On February 16, 2013, at around 8:15PM at the Trocadero Theatre, at the intersection of 10th & Arch in Philadelphia, I knew how I wanted to spend the rest of my life.
My band, Phatboy, was playing the first song of our set, "Give And Take", at a local music showcase at one of the most iconic venues in the city, the Trocadero, in front of a crowd a little less than 700 people, and I had just started my guitar solo in the middle of the song. At that point, the crowd seemed like they were enjoying us. Our 60 or so fans were very much into us, like they usually were. The rest of the audience was enjoying us too, but in the way people might enjoy a band at a bar; they were half paying attention, half having conversations, getting drinks, or buying food. They were half interested, which I'll gladly take over them ignoring us.
I clicked on my MXR Carbon Copy pedal, pressed my foot on my Morley Bad Horsie Wah and played the first notes of my solo, a few long, drawn out notes, to build up the solo into some faster licks, and sliding into the last note, ending on the perfect chord tone. A simple solo, but still one of my favorites to play.
Now, it seems it turned from a bar crowd, into a concert crowd. Everyone was 100% focused on us, and roaring for me and my bandmates, for music we had written. We had drawn them in, and we had kept them interested for the whole 35 minutes or so we played, with cheers and applause until we were completely done unloading from the stage, at least 5 minutes after we were done.
Since the end of my solo, and the roar of the audience came over me, I knew one thing for sure: this is all I wanted to do, for the rest of my life. From the day my 15 year old self had this revelation, to the day I die, music will be the focal point of everything I do. Not that it wasn't already, I had played guitar almost my entire life, I listened to music during almost everything I did during the day, and, in all honesty, is the only thing that's ever made me truly happy.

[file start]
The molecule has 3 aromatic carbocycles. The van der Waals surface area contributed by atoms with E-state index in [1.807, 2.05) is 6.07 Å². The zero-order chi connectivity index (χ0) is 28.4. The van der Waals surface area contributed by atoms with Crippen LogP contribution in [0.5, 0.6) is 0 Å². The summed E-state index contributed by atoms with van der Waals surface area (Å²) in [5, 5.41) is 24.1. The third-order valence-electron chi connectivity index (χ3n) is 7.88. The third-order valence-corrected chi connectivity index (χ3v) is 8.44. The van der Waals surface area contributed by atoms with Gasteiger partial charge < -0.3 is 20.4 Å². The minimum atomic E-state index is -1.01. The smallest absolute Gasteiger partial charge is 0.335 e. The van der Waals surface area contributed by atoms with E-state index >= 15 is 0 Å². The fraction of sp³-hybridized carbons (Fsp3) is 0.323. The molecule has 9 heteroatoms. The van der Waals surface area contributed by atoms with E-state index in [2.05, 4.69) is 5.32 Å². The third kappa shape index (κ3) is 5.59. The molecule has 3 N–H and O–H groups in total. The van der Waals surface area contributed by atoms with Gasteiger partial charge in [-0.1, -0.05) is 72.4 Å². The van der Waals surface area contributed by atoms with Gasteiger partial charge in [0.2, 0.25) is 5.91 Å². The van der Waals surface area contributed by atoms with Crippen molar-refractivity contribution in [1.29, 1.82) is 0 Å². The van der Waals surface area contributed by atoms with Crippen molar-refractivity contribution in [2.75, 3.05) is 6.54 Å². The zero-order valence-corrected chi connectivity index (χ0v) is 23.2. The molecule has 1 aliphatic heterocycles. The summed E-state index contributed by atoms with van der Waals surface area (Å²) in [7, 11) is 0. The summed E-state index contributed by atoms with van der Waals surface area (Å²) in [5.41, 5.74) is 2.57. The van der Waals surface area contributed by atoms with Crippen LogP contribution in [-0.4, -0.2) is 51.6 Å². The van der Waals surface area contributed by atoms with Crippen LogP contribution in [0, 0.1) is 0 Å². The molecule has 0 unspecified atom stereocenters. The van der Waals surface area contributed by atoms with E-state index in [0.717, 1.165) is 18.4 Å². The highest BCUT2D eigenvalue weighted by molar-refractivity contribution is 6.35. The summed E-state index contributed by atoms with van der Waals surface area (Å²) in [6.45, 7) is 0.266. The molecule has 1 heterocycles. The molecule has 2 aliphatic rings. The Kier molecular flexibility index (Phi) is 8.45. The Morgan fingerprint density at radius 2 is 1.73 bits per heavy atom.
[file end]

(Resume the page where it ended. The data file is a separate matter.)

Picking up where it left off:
At that point, I was going through a bit of a teenage crisis. I was getting pressure from parents, teachers, guidance counselors, and other sources of authority to decide what I want to do in my life. I wanted to go to college, but for what? I knew I wasn't good at math or science (I was working my ass off to get by with C's), so that ruled out about 90% of all majors I was being told to take up in college by the guidance counselors. I was getting loaded with homework, that would take up my weeknights from when I got home at 2:45 to the time I was finally able to get to sleep at 11:30. Some nights, I would give up. I'd throw my books down, and find music, in any way, shape or form I could. Whether it was a local show, a trip to Positively Records (the last record store in my area), or just a click onto Last.fm on my laptop, I was discovering new music everyday. Whether it was punk, indie, jam bands, rap, metal, blues, jazz, or even classical, it didn't matter. I would listen to an album, decide if I like it, and listen to more of that artist, or find something new. 2013 was already off to a horrible start, with 3 deaths of close friends and family members, my father losing his job, and many other things I don't care to mention. The music made everything better.
So with all those thoughts going through my mind the rest of the night after our show, I was set. I knew that this is all I'm ever going to do. Whether I'm playing shows like that, or playing on a street corner begging for money to get my next meal, I'll be happy and content with my life. Music was their when nothing else was, and will always be there.
Rancid put it better than anyone: "When I got the music, I've got a place to go."
Here's to the rest of my life. Here's to music.